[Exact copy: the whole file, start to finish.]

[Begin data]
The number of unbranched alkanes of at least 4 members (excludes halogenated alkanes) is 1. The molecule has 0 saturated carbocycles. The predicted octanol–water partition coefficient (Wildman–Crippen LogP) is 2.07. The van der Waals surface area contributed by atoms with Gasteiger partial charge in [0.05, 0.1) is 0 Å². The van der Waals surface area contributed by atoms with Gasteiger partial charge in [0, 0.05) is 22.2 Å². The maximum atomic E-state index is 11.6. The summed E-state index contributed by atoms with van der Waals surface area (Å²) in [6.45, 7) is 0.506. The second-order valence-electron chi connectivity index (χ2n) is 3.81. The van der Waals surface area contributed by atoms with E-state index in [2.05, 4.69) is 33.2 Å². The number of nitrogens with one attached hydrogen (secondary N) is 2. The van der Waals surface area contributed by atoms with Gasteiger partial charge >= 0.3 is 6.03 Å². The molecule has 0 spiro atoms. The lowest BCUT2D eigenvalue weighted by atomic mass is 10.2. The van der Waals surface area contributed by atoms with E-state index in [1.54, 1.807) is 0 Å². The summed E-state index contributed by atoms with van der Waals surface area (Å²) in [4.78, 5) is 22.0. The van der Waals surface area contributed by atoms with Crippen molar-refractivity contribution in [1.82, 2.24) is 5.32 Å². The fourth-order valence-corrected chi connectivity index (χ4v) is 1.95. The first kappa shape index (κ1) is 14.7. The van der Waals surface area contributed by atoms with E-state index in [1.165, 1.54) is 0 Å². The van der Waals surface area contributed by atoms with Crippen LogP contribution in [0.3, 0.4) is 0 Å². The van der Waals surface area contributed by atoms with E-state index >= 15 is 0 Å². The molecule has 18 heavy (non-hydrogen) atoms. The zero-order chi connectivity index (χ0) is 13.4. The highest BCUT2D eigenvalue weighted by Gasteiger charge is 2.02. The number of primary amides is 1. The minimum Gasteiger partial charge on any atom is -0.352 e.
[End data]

The number of unbranched alkanes of at least 4 members (excludes halogenated alkanes) is 1. The molecule has 0 saturated carbocycles. The predicted octanol–water partition coefficient (Wildman–Crippen LogP) is 2.07. The van der Waals surface area contributed by atoms with Gasteiger partial charge in [0.05, 0.1) is 0 Å². The van der Waals surface area contributed by atoms with Gasteiger partial charge in [0, 0.05) is 22.2 Å². The maximum atomic E-state index is 11.6. The summed E-state index contributed by atoms with van der Waals surface area (Å²) in [6.45, 7) is 0.506. The second-order valence-electron chi connectivity index (χ2n) is 3.81. The van der Waals surface area contributed by atoms with E-state index in [2.05, 4.69) is 33.2 Å². The number of nitrogens with one attached hydrogen (secondary N) is 2. The van der Waals surface area contributed by atoms with Gasteiger partial charge >= 0.3 is 6.03 Å². The molecule has 0 spiro atoms. The lowest BCUT2D eigenvalue weighted by atomic mass is 10.2. The van der Waals surface area contributed by atoms with E-state index in [1.54, 1.807) is 0 Å². The summed E-state index contributed by atoms with van der Waals surface area (Å²) in [4.78, 5) is 22.0. The van der Waals surface area contributed by atoms with Crippen molar-refractivity contribution in [1.82, 2.24) is 5.32 Å². The fourth-order valence-corrected chi connectivity index (χ4v) is 1.95. The first kappa shape index (κ1) is 14.7. The van der Waals surface area contributed by atoms with E-state index in [1.165, 1.54) is 0 Å². The van der Waals surface area contributed by atoms with Crippen LogP contribution in [0.3, 0.4) is 0 Å². The van der Waals surface area contributed by atoms with E-state index >= 15 is 0 Å². The molecule has 18 heavy (non-hydrogen) atoms. The zero-order chi connectivity index (χ0) is 13.4. The highest BCUT2D eigenvalue weighted by Gasteiger charge is 2.02. The number of primary amides is 1. The minimum Gasteiger partial charge on any atom is -0.352 e.